Tuesday, May 31, 2005

Review: Inherit the Earth

For a time, I reviewed the movies I would watch. I'd like to do that again, as well as with the books I read. It's as much to augment my own memory as for your benefit, but hopefully it will help you get something good to watch or read as a result, one day. I'll start where I most recently finished.

Inherit the Earth

Author: Brian Stableford
Year: 1998

I had never read a Stableford novel, though I'd come across a short story or two and had a vague idea that I enjoyed his work. And I did. Inherit the Earth is a story about the challenges humanity will face as it ambles toward radical longevity, Stableford's "emortality" (to distinguish it from true immortality).

Although the novel is not political in tone, it does ask some of the most central political questions, most obviously, "Who should inherit the Earth?" Even today, populations are aging, wealth is ever more intensely concentrated, and the disaffected youth of the world grow restless. What will the world be like when the real people in charge, not the politicians but the capitalists, live for centuries instead of decades?

The actual plot centers on Damon Hart, reluctant heir of the man most responsible for remaking the world into a "New Utopia." He is drawn into a web of terrorism, kidnapping, and corporate infighting ultimately centered around finding his father, dead for fifty years. Damon has rejected the fruits of his father's labor, but finds himself drawn right into the middle of the fray.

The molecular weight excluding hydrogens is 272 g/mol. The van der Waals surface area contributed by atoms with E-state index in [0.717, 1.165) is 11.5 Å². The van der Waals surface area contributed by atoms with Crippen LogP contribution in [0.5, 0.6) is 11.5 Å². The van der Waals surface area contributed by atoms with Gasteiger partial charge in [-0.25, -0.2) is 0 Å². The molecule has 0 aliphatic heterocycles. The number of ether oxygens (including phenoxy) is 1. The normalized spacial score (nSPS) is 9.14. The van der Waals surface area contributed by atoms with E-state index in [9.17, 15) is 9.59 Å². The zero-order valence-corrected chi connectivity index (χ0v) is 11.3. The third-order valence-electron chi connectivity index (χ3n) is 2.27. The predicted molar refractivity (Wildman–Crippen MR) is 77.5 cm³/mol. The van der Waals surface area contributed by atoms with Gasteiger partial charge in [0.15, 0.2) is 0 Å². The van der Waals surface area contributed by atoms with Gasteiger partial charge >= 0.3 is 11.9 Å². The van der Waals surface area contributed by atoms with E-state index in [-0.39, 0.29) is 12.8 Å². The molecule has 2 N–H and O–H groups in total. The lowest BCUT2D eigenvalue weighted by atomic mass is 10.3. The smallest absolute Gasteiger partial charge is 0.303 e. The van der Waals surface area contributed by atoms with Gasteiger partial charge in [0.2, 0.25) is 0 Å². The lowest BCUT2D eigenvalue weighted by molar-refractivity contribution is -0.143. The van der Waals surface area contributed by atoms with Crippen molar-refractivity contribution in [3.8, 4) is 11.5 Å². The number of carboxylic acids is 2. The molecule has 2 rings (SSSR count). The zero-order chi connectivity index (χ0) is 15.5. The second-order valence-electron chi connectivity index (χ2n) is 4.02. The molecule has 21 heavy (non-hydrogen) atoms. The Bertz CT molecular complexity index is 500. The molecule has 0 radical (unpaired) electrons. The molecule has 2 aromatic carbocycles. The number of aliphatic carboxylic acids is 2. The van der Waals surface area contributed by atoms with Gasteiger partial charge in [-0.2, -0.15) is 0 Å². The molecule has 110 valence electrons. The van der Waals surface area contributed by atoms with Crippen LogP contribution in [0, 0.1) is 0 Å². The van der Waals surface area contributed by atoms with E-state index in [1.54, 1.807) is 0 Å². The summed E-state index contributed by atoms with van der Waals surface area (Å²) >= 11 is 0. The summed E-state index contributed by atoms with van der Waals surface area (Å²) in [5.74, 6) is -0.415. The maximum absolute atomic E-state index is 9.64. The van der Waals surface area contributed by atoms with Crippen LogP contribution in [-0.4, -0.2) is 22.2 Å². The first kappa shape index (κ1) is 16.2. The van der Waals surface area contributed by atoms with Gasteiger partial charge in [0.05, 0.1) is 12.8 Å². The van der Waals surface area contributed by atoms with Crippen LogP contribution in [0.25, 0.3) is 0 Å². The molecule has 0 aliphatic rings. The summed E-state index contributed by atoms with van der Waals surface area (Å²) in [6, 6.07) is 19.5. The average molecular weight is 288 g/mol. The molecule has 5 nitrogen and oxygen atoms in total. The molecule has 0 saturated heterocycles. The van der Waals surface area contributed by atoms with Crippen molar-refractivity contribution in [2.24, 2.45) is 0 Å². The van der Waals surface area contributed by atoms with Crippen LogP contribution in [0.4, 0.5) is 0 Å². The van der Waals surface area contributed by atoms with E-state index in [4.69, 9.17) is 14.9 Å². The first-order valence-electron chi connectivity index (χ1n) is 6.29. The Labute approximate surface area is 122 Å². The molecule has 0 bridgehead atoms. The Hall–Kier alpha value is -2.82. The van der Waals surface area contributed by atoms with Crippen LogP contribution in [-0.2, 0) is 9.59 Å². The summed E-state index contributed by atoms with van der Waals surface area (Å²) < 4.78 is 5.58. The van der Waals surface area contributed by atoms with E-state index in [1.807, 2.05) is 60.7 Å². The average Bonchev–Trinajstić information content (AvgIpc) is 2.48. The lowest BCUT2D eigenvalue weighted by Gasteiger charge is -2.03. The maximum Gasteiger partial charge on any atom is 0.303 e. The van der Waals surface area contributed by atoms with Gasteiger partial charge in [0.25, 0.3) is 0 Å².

Stableford does a fine job of technological and sociological worldbuilding, positing nanotechnical "internal technology" to keep people healthy and artificial wombs to compensate for the infertility plagues that have kept the population in check. My only complaint on the science end of this science fiction is that Stableford seems to have been too conservative in his assumed progress. Many of the developments that seem recent in the twenty-second century could happen in as little as fifty years. That there seems to be essentially no experimentation with human genetic engineering (it is mentioned as a future possibility) is the most glaring standout.

What most impresses me about the novel, though, is that Stableford writes an immensely compelling story. I think it is a sign--though not the only one--of good storytelling when you can write chapters in which nothing but a conversation happens and yet the reader still feels compelled to read on. And while Inherit the Earth is not short on action, it is the intrigue and mystery which drives the story forward, the genuine desire to figure out who is pulling the strings and why.

There are several novels set in this universe, and I look forward to reading them in the future.

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